This year at our state library conference, my presentation on girls and comics in the library was standing room only. It was interesting and surprising to see that many people in a ballroom to listen to anyone at all talk about girls and comics. But more importantly they were there to listen to me. Which meant I would not be alone in an empty room for an hour, which is always one of my great fears both at science fiction conventions and actual grown-up conferences.
They cared. Librarians from rural and urban libraries throughout a Midwestern state actually cared about the challenges girls face entering fandoms, and were not opposed to the feminist ideas that I brought up slowly throughout the hour. I covered topics from dudebros to cosplay not equaling harassment. I even talked about the difference between the heroic pose and the sexy pose on comic covers.
I got questions, both during the session and in the hall after. I actually missed the next panel I had intended to go to, since I was talking to folks about everything from purchasing orders to podcasts.
Sure, for an hour and a half I was a bit of a rock star. A god among librarians. And for the rest of the day, people would stop me in the halls to tell me they enjoyed my talk. I felt like I should be signing things. This is very good for the battered self esteem. And I am glad this went well. I’m glad my message was accepted and even embraced.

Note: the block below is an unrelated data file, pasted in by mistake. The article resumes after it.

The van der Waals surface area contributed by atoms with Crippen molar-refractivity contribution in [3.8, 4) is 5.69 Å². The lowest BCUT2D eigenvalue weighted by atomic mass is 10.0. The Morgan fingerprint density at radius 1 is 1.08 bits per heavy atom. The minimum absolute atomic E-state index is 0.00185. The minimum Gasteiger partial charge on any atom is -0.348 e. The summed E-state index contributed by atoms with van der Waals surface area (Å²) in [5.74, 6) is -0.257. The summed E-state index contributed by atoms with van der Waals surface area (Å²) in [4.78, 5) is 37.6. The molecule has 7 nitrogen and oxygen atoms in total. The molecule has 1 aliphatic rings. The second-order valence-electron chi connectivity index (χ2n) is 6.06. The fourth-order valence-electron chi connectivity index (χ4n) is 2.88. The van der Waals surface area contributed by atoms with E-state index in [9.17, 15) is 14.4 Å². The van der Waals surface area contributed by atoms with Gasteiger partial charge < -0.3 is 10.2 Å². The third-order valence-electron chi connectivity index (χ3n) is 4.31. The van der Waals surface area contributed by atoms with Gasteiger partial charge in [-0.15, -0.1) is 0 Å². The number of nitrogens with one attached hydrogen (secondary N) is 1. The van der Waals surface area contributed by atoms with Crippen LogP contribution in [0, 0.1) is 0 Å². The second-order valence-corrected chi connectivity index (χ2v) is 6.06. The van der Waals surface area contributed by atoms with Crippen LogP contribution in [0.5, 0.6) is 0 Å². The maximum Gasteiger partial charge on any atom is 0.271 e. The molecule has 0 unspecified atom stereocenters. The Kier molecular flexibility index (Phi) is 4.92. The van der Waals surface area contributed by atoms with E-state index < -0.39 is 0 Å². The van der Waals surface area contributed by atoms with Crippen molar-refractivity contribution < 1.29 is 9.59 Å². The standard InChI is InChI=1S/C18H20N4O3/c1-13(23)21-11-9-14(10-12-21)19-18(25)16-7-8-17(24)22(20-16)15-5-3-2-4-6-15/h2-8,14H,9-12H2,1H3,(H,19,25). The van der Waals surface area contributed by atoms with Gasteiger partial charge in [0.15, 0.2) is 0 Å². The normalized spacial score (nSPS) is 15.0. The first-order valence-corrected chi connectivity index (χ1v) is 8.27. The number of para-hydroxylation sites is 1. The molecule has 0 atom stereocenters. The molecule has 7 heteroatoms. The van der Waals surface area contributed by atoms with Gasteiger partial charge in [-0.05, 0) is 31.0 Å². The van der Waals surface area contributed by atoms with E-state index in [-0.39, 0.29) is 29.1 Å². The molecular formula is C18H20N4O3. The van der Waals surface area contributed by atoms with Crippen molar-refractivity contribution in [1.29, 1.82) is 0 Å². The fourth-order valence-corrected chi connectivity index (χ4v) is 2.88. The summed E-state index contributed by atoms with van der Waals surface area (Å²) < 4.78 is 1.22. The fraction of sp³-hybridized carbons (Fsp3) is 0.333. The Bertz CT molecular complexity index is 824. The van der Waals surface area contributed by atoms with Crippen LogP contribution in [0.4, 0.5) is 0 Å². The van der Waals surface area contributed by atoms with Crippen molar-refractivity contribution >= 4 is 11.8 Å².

This isn’t about bragging. This is about excitement over the opportunity for next year.
This year my talk was primarily about girls. I did slip into discussing characters, comics and services for LGBTA teens briefly. And it was unlike four or five years ago, when I gave a presentation about millennialist, said something uncomfortable, and had at least three middle aged librarians immediately walk out. Maybe we are making progress and I can move on to the next stage of advocating for under-represented young people: LGBTA youth.
LGBTA youth are under-represented in the library, yes. They need books and materials that speak to their unique challenges and needs. They need librarians who will provide, without judgement or hostility, the materials they want or need. But this is a microcosm of the world outside the library doors. LGBTA youth face not being accepted by peers, social structures, and parents. Most homeless youth are LGBTA. They often live in areas that provide little to no sex education, and sex ed directed solely toward straight, cis youth.
If a queer student can’t get solid information or emotional support from the community or from family, the very least we can do for this group is provide quality materials in a calm, safe environment.
I would like to see librarians go further and be able to reference community resources, or be able to provide a safe, friendly ear, even if we don’t have answers for their complex issues. Librarians have become strong allies for many under-represented groups over the years. I don’t think asking them to be good allies for LGBTA youth is out of the realm of possibility. Or, if they can’t handle that, at least provide quality materials and services without judgement or reproach.
As for my part, I think it has been a slow introduction to the challenges modern young adults face, over several years of mailing list participation and state library conference presentations I can work up to more difficult and less pleasant issues.
It’s a long game, but if it helps even a few kids, it is far worth the process.